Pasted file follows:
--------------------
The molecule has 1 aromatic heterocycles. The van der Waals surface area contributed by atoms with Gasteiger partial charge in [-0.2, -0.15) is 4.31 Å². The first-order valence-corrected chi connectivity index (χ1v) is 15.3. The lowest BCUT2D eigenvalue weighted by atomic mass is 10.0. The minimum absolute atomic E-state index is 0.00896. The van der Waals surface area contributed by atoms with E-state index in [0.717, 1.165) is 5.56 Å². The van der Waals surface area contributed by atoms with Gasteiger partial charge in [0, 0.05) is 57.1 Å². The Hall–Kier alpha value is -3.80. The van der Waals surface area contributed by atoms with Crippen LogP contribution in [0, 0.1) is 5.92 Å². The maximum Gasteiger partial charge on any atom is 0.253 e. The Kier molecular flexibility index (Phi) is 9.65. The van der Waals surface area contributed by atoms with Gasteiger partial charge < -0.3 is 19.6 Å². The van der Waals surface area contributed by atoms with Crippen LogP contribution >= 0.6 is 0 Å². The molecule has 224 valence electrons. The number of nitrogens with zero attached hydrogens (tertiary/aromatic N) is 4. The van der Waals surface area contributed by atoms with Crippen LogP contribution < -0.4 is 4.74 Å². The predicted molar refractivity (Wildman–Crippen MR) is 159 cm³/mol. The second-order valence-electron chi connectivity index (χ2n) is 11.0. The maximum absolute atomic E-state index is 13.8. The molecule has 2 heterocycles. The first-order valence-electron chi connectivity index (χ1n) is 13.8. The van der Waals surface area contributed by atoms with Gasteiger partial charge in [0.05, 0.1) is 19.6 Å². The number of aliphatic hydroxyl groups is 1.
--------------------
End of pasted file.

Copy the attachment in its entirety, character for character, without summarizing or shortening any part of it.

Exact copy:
The molecule has 1 aromatic heterocycles. The van der Waals surface area contributed by atoms with Gasteiger partial charge in [-0.2, -0.15) is 4.31 Å². The first-order valence-corrected chi connectivity index (χ1v) is 15.3. The lowest BCUT2D eigenvalue weighted by atomic mass is 10.0. The minimum absolute atomic E-state index is 0.00896. The van der Waals surface area contributed by atoms with E-state index in [0.717, 1.165) is 5.56 Å². The van der Waals surface area contributed by atoms with Gasteiger partial charge in [0, 0.05) is 57.1 Å². The Hall–Kier alpha value is -3.80. The van der Waals surface area contributed by atoms with Crippen LogP contribution in [0, 0.1) is 5.92 Å². The maximum Gasteiger partial charge on any atom is 0.253 e. The Kier molecular flexibility index (Phi) is 9.65. The van der Waals surface area contributed by atoms with Gasteiger partial charge < -0.3 is 19.6 Å². The van der Waals surface area contributed by atoms with Crippen LogP contribution >= 0.6 is 0 Å². The molecule has 224 valence electrons. The number of nitrogens with zero attached hydrogens (tertiary/aromatic N) is 4. The van der Waals surface area contributed by atoms with Crippen LogP contribution < -0.4 is 4.74 Å². The predicted molar refractivity (Wildman–Crippen MR) is 159 cm³/mol. The second-order valence-electron chi connectivity index (χ2n) is 11.0. The maximum absolute atomic E-state index is 13.8. The molecule has 2 heterocycles. The first-order valence-electron chi connectivity index (χ1n) is 13.8. The van der Waals surface area contributed by atoms with Gasteiger partial charge in [0.05, 0.1) is 19.6 Å². The number of aliphatic hydroxyl groups is 1.